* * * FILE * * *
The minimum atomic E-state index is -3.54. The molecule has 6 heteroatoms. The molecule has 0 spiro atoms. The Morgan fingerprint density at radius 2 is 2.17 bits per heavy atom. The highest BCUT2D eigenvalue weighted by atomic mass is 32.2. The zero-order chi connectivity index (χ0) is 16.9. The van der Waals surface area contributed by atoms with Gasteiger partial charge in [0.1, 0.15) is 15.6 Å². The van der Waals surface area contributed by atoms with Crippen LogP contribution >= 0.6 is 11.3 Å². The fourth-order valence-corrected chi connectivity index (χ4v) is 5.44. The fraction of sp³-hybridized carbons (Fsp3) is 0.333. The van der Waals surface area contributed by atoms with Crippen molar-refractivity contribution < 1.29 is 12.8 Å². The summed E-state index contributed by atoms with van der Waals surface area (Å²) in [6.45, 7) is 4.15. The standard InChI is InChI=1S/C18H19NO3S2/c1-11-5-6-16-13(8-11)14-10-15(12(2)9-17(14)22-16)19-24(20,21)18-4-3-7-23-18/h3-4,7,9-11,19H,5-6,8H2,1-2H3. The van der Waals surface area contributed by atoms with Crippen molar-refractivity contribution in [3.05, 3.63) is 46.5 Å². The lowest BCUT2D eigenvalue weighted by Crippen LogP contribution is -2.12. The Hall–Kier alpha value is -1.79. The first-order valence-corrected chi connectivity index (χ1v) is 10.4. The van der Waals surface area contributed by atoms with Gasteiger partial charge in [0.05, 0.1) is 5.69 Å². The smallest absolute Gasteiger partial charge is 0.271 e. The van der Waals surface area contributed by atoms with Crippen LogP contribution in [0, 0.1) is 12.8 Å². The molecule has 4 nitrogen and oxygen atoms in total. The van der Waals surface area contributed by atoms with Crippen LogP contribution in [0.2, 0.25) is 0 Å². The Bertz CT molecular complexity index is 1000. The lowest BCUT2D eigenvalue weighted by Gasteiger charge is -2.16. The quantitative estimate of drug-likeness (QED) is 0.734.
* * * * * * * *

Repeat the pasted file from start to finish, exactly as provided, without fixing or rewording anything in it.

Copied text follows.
The minimum atomic E-state index is -3.54. The molecule has 6 heteroatoms. The molecule has 0 spiro atoms. The Morgan fingerprint density at radius 2 is 2.17 bits per heavy atom. The highest BCUT2D eigenvalue weighted by atomic mass is 32.2. The zero-order chi connectivity index (χ0) is 16.9. The van der Waals surface area contributed by atoms with Gasteiger partial charge in [0.1, 0.15) is 15.6 Å². The van der Waals surface area contributed by atoms with Crippen LogP contribution >= 0.6 is 11.3 Å². The fourth-order valence-corrected chi connectivity index (χ4v) is 5.44. The fraction of sp³-hybridized carbons (Fsp3) is 0.333. The van der Waals surface area contributed by atoms with Crippen molar-refractivity contribution < 1.29 is 12.8 Å². The summed E-state index contributed by atoms with van der Waals surface area (Å²) in [6.45, 7) is 4.15. The standard InChI is InChI=1S/C18H19NO3S2/c1-11-5-6-16-13(8-11)14-10-15(12(2)9-17(14)22-16)19-24(20,21)18-4-3-7-23-18/h3-4,7,9-11,19H,5-6,8H2,1-2H3. The van der Waals surface area contributed by atoms with Crippen molar-refractivity contribution in [3.05, 3.63) is 46.5 Å². The lowest BCUT2D eigenvalue weighted by Crippen LogP contribution is -2.12. The Hall–Kier alpha value is -1.79. The first-order valence-corrected chi connectivity index (χ1v) is 10.4. The van der Waals surface area contributed by atoms with Gasteiger partial charge in [0.05, 0.1) is 5.69 Å². The smallest absolute Gasteiger partial charge is 0.271 e. The van der Waals surface area contributed by atoms with Crippen LogP contribution in [0, 0.1) is 12.8 Å². The molecule has 4 nitrogen and oxygen atoms in total. The van der Waals surface area contributed by atoms with Crippen LogP contribution in [0.2, 0.25) is 0 Å². The Bertz CT molecular complexity index is 1000. The lowest BCUT2D eigenvalue weighted by Gasteiger charge is -2.16. The quantitative estimate of drug-likeness (QED) is 0.734.